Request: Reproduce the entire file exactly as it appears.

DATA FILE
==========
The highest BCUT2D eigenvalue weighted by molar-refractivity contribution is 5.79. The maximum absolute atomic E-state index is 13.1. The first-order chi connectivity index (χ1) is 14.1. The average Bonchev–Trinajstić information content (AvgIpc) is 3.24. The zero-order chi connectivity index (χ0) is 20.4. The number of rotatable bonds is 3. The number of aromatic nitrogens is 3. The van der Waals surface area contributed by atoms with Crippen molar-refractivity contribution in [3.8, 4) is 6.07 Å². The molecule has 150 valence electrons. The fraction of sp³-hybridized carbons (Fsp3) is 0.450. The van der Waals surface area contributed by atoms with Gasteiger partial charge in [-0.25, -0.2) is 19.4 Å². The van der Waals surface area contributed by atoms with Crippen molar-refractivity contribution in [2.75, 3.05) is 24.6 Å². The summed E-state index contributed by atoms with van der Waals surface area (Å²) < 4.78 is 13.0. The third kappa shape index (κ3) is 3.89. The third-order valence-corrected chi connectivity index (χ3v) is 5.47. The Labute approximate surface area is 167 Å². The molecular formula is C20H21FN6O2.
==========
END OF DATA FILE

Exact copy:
The highest BCUT2D eigenvalue weighted by molar-refractivity contribution is 5.79. The maximum absolute atomic E-state index is 13.1. The first-order chi connectivity index (χ1) is 14.1. The average Bonchev–Trinajstić information content (AvgIpc) is 3.24. The zero-order chi connectivity index (χ0) is 20.4. The number of rotatable bonds is 3. The number of aromatic nitrogens is 3. The van der Waals surface area contributed by atoms with Crippen molar-refractivity contribution in [3.8, 4) is 6.07 Å². The molecule has 150 valence electrons. The fraction of sp³-hybridized carbons (Fsp3) is 0.450. The van der Waals surface area contributed by atoms with Gasteiger partial charge in [-0.25, -0.2) is 19.4 Å². The van der Waals surface area contributed by atoms with Crippen molar-refractivity contribution in [2.75, 3.05) is 24.6 Å². The summed E-state index contributed by atoms with van der Waals surface area (Å²) < 4.78 is 13.0. The third kappa shape index (κ3) is 3.89. The third-order valence-corrected chi connectivity index (χ3v) is 5.47. The Labute approximate surface area is 167 Å². The molecular formula is C20H21FN6O2.